“I Am Spartacus!”

“I bring a message from your master, by command of his most merciful excellency your lives are to be spared. Slaves you were and slaves you remain, but the terrible penalty of crucifixion has been set aside on the single condition that you identify the body or the living person of the slave called Spartacus.”

If you’ve seen the movie, Spartacus, you know what comes next. Kirk Douglas—who plays the slave Spartacus—stands up to identify himself as the rebellious slave leader wanted by the Roman officials. Instead, Tony Curtis—who plays Antonius—stands up and identifies himself as Spartacus…beating the real Spartacus to the draw. Suddenly, a chorus of slaves stand and exclaim, “I am Spartacus” while one single tear cascades down the cheek of Kirk Douglas. It’s emotional…to say the least.

There is power and emotion when someone intercedes on behalf of another. It is especially formidable, when that intercession provides salvation for someone who is rebellious and deserving punishment.

I play Monopoly with my kids. Probably too much—seeing as I really don’t like the game. Playing Monopoly in and of itself is a sacrifice. There are two cards in Monopoly that I find rather appealing. They’re the “GET OUT OF JAIL, FREE” cards. How amazing would it be to come across one of these cards in real life? Personally, I think it would be extremely detrimental to the maintenance of law and order in society as we know it. Could you imagine what crimes would be committed if someone got their hands on a “GET OUT OF JAIL, FREE” card? Watch out mother in-laws! The “GET OUT OF JAIL, FREE” card is intercession for rebellion, pure and simple.

Numbers 16 presents us with a rebellion in the middle of the wilderness. Some of the elders and leaders of the people were fed up with the leadership of Moses and Aaron. Moses didn’t initially shoot the rebellion down. Instead, he had all the rebellious leaders gather in front of the Tabernacle and let God sort things out. To make a long story short, God definitely did some sorting. That next day, when the rebellious elders stood before God at the Tabernacle, God opened up the earth, which swallowed all of them and their families. When those participating in the rebellion took off running, God had fire from the earth consume them all.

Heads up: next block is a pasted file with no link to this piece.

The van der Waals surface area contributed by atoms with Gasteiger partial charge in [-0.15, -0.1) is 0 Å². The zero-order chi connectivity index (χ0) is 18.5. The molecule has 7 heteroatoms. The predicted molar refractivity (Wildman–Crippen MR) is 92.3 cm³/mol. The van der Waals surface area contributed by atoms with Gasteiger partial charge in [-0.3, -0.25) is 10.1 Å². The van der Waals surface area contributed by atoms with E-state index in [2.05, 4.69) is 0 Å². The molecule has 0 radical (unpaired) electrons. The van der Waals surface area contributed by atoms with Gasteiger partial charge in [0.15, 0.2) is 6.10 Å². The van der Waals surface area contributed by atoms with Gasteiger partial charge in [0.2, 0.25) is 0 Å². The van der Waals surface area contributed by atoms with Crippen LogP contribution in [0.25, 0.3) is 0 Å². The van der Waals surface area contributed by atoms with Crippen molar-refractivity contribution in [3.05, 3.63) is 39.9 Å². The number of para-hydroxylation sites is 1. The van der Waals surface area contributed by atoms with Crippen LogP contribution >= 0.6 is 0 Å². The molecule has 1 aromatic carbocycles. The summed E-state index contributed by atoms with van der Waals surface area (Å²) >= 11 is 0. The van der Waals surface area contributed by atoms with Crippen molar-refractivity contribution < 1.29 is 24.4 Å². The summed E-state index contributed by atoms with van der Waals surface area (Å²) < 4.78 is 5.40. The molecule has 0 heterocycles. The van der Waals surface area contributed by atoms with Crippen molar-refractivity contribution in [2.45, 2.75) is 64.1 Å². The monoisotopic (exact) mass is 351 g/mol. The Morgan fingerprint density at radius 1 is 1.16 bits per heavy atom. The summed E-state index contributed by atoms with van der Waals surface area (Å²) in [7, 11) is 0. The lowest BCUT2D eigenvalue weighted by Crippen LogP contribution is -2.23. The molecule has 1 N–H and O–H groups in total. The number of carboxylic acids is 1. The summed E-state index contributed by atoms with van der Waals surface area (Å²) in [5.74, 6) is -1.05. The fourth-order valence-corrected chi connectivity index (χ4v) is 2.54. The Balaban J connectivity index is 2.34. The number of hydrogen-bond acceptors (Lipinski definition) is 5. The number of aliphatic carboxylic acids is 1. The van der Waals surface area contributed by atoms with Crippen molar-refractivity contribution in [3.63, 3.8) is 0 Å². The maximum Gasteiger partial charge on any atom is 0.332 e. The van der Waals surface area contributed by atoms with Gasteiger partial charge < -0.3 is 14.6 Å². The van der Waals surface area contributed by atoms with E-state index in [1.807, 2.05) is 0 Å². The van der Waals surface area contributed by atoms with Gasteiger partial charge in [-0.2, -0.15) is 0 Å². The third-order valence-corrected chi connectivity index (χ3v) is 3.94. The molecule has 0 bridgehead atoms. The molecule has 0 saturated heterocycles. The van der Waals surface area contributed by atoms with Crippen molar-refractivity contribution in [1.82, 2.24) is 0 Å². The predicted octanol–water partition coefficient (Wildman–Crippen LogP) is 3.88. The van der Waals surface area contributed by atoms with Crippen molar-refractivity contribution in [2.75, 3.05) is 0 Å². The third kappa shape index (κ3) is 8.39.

The next day all of Israel complained to Moses and Aaron saying, “You have killed the people of the Lord.” When this happened, God informed Moses and Aaron that he would consume the entire nation of Israel with a plague.

At that, Moses and Aaron fell on their faces and prayed for the people. Finding God’s sentence unacceptable, Moses had Aaron take his censer, put fire on it, and lay incense on the fire. He then had him carry the censer to the congregation in order to make atonement for them. Even though the plague had already begun, Aaron did as Moses commanded and stood between the dead and the living in order to intercede and make atonement for the people. Aaron’s actions saved the people of Israel. He gave thousands of Israelites “GET OUT OF JAIL, FREE” cards, and when he did, a single tear cascaded down Moses’ cheek (Numbers 16—the tear down Moses’ cheek is my addition).

Ouch. You can see why I hesitate to write about the book of Numbers and why my blog posts have been few and far between as of late. Truth be told, if we didn’t exist on the backside of the cross, I would avoid Numbers altogether. The good news—The Gospel—is we do exist on the backside of the cross. We’re all rebellious! We all pull and strain against the leadership of God’s Spirit as He guides us from the destitution of slavery to sin toward the Promised Land of redemption—a land filled with milk and honey. How often don’t we find ourselves telling God that we can handle things better than He can? We frequently rebel against God’s guidance to rise up and embrace His leadership in our lives and say, “We will not come up!” (Numbers 16:12b).

For the rebellious souls in the wilderness—who followed Korah and told God that they could handle things better than He could—their fate appeared to be sealed along with their leaders and several of their friends. Thankfully, for their sake, Moses and Aaron took pity upon them and appealed to the mercy of a God who took disobedience, rebellion, and justice seriously. Because Moses and Aaron interceded—because they provided the people with a “GET OUT OF JAIL, FREE” card— thousands of lives were saved.

Aaron’s intercession between the plague and the living was a window into the grace of God that would come to the world through His Son Jesus Christ. Jesus stood between death and life and protected all those who seek God’s mercy from the plague that our rebellion brings. Jesus is our “GET OUT OF JAIL, FREE” card! Jesus is our Antonius going before God and exclaiming “I am Spartacus!”

“I am Shawn!”

Our natural response to Christ’s intercession should always be tears of gratitude streaming down our cheeks.

Therefore he is able to save completely those who come to God through him, because he always lives to intercede for them.

—Hebrews 7:25


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